A blind girl gets a cornea transplant so that she would be able to see again. However, she got more than what she bargained for when she realised she could even see ghosts. And some of ... See full summary »
Trapped in an isolated gas station by a voracious Splinter parasite that transforms its still living victims into deadly hosts, a young couple and an escaped convict must find a way to work together to survive this primal terror.
In Hong Kong, Aunt Mei is a cook famous for her home-made rejuvenation dumplings, based on a millenarian recipe prepared with a mysterious ingredient that she brings directly from China. ... See full summary »
Jealousy, desire, trust, and revenge. A complicated love triangle emerges during an investigation into the theft of a woman's kidney. At a wedding party in a fancy hotel, a guest happens on... See full summary »
A young woman's quest for revenge against the people who kidnapped and tormented her as a child leads her and a friend, who is also a victim of child abuse, on a terrifying journey into a living hell of depravity.
A blind girl gets a cornea transplant so that she would be able to see again. However, she got more than what she bargained for when she realised she could even see ghosts. And some of these ghosts are down right unfriendly. So she embarks on a journey to find the origins of her cornea and to reveal the history of the previous dead owner ... Written by
Striding Cloud <firstname.lastname@example.org>
The dark/black figure/person that constantly appears in the film when the characters die is the Daoist (Chinese religion) form of the Grim Reaper. In Daoist belief, there are two Grim Reapers, the White and Black "Wu Chang". The Black Reaper is the one that escorts the newly dead to the "other world" of "afterlife". See more »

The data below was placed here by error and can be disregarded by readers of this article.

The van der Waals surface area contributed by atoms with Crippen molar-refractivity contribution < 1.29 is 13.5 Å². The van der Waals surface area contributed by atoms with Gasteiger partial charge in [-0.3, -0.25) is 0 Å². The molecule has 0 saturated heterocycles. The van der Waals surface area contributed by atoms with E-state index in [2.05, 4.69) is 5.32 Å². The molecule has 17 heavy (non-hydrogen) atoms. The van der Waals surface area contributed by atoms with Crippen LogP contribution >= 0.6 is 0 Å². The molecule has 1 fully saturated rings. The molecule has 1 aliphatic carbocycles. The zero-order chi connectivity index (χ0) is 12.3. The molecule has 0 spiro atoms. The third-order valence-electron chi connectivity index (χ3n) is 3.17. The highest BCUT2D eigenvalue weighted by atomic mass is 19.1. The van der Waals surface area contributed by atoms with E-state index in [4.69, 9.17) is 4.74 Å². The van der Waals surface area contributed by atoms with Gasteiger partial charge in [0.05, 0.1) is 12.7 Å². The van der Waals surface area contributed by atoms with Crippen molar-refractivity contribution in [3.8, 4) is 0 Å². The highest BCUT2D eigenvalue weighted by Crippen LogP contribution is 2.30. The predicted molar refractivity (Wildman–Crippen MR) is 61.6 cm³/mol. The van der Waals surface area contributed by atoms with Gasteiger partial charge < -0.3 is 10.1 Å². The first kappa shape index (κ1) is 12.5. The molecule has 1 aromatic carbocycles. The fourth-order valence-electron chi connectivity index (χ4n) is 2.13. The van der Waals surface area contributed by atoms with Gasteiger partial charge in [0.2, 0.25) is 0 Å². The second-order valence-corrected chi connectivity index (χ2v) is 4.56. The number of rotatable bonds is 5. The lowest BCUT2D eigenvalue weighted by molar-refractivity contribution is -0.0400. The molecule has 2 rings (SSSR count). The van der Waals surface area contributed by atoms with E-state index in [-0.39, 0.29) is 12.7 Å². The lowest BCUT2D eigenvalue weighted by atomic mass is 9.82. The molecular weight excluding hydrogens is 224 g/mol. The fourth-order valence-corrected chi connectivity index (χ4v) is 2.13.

When Mun hears the moaning woman in the hospital, as she investigates, the position of the straps on the shoulder of her scrub changes. See more »
The opening credits sequence is interrupted as if the film was stuck: first it appears to melt, then the screen strobes, slowing to a flash, as if the projector intermittent was slowing down. See more »
For the most part, "The Eye" is a competent effort from HK cinema. While most HK films nowadays involve big pop stars in pointless romantic comedies, this film (and also Infernal Affairs) show that there are still talented filmmakers in HK.
The story is about a blind girl named Mun getting a cornea transplant. When she gets her vision back, she begins seeing supernatural beings (ghosts, to be precise). For the first half of the story, we see her experiencing all these haunting encounters. One notable scene is in an elevator. The mystery and creepiness in this first half is incredibly effective and well-made.
The same cannot be said about the second half though. Like "The Ring" (or "Ringu"), Mun travels to Thailand to figure out the origin of the owner of her cornea. What starts out as a supernatural thriller turns into a mystery.
The film seems to be a mix of "The Sixth Sense", "Ringu", and a touch of "Final Destination." The switch of style in the middle and toward the end is somewhat annoying. The ending is an effort of the directors to show that they can do big CGI action sequences too. But, this film would have been good enough to stand on its own without that.
The acting is pretty good. Angelica Lee as Mun is very believable. The same cannot be said about the doctor though. I think this is mostly because his character's motivations are not convincing enough. Why does he give up his whole career to travel all the way to Thailand to help her after meeting her for a few times only? For love? Probably...but I don't buy it at all.
Overall, this film is pretty good. It is a nice effort from promising directors.
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